I agree with Christine’s comments on the U-Thant residences. By world standards, the whole of the UK is low-density and I guess it will become more American in the sense of having high-density city centres and lowering densities in the suburbs.
The population decline in East Germany has amazed me for years. My guess is that it is like the tide: it is going out now but a time will come when the water will begin rising again. The population is also falling in Russia and Japan – but surely these trends cannot be projected into the future.
The ability of the younger generation to support the older generation is consider one of the indicators of ‘underpopulation’. [ http://en.wikipedia.org/wiki/Declining_population ] It is an economic rather than an environmental indicator.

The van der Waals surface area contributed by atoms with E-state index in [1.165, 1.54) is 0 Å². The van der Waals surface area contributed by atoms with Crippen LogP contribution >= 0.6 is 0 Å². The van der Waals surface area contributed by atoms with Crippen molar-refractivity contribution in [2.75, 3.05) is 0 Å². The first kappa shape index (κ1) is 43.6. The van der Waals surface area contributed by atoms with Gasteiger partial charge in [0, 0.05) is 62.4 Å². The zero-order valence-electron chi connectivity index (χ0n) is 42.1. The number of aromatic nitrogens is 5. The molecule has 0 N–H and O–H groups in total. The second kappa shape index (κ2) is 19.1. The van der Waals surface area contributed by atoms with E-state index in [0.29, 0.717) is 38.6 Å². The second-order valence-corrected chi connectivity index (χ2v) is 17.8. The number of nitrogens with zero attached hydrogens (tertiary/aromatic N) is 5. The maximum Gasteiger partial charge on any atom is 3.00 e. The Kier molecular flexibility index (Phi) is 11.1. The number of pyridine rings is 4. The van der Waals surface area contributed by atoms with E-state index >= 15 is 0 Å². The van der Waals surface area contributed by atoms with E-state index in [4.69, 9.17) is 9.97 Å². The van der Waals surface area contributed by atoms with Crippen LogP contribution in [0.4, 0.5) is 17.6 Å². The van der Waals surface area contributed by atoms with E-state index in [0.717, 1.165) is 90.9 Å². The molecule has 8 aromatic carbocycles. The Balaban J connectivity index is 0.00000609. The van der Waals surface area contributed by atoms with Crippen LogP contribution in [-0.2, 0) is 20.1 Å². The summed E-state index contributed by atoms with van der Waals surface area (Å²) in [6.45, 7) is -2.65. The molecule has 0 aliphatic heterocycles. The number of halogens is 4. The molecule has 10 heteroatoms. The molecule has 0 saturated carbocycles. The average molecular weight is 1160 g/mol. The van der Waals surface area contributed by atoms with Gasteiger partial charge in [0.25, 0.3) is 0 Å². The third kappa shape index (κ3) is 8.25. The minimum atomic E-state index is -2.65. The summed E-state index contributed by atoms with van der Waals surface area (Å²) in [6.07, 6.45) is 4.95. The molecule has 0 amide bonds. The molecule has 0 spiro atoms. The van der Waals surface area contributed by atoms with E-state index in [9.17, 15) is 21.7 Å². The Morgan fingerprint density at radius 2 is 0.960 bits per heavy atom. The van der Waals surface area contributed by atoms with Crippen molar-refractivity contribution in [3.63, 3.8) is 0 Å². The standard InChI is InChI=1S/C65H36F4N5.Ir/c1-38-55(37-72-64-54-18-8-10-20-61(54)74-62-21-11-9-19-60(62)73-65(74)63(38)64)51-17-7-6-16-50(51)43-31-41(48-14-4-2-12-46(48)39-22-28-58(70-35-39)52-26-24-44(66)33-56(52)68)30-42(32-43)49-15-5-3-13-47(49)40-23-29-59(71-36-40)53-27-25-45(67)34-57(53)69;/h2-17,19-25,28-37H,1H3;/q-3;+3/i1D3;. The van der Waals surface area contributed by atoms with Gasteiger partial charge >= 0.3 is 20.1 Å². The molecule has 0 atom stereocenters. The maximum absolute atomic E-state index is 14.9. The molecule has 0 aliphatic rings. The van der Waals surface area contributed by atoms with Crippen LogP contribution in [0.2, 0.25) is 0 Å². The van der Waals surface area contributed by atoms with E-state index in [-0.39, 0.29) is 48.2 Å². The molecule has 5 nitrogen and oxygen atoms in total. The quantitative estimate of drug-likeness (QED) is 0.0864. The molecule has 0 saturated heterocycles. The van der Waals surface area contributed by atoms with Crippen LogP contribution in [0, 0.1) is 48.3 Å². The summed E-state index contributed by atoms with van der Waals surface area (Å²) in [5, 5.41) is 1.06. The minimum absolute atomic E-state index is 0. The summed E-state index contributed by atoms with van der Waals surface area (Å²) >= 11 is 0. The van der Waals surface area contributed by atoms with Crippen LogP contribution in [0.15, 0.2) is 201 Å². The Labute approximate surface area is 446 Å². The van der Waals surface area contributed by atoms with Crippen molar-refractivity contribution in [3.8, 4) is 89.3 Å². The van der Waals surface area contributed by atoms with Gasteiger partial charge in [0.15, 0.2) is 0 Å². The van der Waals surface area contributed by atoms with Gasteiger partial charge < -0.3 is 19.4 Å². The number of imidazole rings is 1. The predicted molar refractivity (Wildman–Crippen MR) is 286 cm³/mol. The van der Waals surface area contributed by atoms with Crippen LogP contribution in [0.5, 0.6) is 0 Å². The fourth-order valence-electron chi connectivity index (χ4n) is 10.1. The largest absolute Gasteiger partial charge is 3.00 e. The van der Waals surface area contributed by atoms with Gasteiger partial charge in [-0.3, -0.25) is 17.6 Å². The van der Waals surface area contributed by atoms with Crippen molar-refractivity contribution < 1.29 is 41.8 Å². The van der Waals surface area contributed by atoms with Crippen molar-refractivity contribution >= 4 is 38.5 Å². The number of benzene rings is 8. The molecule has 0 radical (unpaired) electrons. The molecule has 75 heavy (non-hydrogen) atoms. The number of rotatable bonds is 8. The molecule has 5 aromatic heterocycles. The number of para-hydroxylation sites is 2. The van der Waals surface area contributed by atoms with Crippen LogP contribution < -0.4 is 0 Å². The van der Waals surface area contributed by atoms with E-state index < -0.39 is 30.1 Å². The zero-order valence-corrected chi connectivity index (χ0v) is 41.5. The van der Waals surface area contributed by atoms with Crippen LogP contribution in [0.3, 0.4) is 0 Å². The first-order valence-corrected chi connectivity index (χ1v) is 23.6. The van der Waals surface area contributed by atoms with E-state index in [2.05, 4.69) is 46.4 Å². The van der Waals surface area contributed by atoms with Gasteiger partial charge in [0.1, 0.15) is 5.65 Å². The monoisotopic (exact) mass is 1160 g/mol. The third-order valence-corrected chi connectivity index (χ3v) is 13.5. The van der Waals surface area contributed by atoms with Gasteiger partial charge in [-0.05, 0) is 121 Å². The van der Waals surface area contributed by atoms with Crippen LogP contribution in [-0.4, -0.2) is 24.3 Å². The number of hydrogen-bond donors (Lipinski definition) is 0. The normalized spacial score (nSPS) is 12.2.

The economic life of cities and the environmental life of cities, and the associated ecosystem services (agriculture, carbon exchange etc) supporting cities, need to be considered.
Lawrence, do countries like Germany map the re-distribution of their citizens within the nation and globally?
ps. Tom I think there is an important difference to be made between population density defined as 1) residential status (defined by private dwellings) 2) people per sq km (population in an area) or 3) the predominant built form typology of cities and their natural context (green space) relationships.
On the first measure London ranks 43 in terms of world cities with Paris at 69 and New York at 114. [ http://www.citymayors.com/statistics/largest-cities-density-125.html ]